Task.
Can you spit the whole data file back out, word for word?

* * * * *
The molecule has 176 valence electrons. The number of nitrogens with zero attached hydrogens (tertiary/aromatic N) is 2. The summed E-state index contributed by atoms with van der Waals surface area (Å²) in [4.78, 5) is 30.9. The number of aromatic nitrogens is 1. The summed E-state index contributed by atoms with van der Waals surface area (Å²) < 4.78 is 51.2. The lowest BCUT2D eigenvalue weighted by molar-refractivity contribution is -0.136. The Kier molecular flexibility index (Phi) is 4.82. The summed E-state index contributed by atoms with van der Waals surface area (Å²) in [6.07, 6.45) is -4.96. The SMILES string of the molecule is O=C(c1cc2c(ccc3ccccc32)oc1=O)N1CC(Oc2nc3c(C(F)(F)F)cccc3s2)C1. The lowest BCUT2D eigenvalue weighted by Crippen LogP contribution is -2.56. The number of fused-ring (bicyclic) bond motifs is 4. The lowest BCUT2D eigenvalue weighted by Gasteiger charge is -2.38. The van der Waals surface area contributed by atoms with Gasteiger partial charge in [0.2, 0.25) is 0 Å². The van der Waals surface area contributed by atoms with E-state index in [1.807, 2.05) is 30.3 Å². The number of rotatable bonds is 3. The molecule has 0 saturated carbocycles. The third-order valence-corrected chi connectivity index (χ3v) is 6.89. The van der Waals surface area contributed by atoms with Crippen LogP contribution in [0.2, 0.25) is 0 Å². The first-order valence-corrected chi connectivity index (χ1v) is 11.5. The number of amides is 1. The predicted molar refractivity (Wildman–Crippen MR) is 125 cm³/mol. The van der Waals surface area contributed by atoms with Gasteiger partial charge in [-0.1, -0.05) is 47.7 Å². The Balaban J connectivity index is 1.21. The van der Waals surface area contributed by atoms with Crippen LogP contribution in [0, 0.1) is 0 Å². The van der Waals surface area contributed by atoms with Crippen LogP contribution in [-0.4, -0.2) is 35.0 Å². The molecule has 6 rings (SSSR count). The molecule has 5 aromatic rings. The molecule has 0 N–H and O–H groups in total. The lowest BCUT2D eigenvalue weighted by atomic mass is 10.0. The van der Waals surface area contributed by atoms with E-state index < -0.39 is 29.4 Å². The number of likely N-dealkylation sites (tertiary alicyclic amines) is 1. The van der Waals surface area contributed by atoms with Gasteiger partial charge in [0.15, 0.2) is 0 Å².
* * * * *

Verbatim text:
The molecule has 176 valence electrons. The number of nitrogens with zero attached hydrogens (tertiary/aromatic N) is 2. The summed E-state index contributed by atoms with van der Waals surface area (Å²) in [4.78, 5) is 30.9. The number of aromatic nitrogens is 1. The summed E-state index contributed by atoms with van der Waals surface area (Å²) < 4.78 is 51.2. The lowest BCUT2D eigenvalue weighted by molar-refractivity contribution is -0.136. The Kier molecular flexibility index (Phi) is 4.82. The summed E-state index contributed by atoms with van der Waals surface area (Å²) in [6.07, 6.45) is -4.96. The SMILES string of the molecule is O=C(c1cc2c(ccc3ccccc32)oc1=O)N1CC(Oc2nc3c(C(F)(F)F)cccc3s2)C1. The lowest BCUT2D eigenvalue weighted by Crippen LogP contribution is -2.56. The number of fused-ring (bicyclic) bond motifs is 4. The lowest BCUT2D eigenvalue weighted by Gasteiger charge is -2.38. The van der Waals surface area contributed by atoms with Gasteiger partial charge in [0.2, 0.25) is 0 Å². The van der Waals surface area contributed by atoms with E-state index in [1.807, 2.05) is 30.3 Å². The number of rotatable bonds is 3. The molecule has 0 saturated carbocycles. The third-order valence-corrected chi connectivity index (χ3v) is 6.89. The van der Waals surface area contributed by atoms with Crippen LogP contribution in [0.2, 0.25) is 0 Å². The first-order valence-corrected chi connectivity index (χ1v) is 11.5. The number of amides is 1. The predicted molar refractivity (Wildman–Crippen MR) is 125 cm³/mol. The van der Waals surface area contributed by atoms with Gasteiger partial charge in [-0.1, -0.05) is 47.7 Å². The Balaban J connectivity index is 1.21. The van der Waals surface area contributed by atoms with Crippen LogP contribution in [0, 0.1) is 0 Å². The van der Waals surface area contributed by atoms with Crippen LogP contribution in [-0.4, -0.2) is 35.0 Å². The molecule has 6 rings (SSSR count). The molecule has 5 aromatic rings. The molecule has 0 N–H and O–H groups in total. The lowest BCUT2D eigenvalue weighted by atomic mass is 10.0. The van der Waals surface area contributed by atoms with E-state index < -0.39 is 29.4 Å². The number of likely N-dealkylation sites (tertiary alicyclic amines) is 1. The van der Waals surface area contributed by atoms with Gasteiger partial charge in [0.15, 0.2) is 0 Å².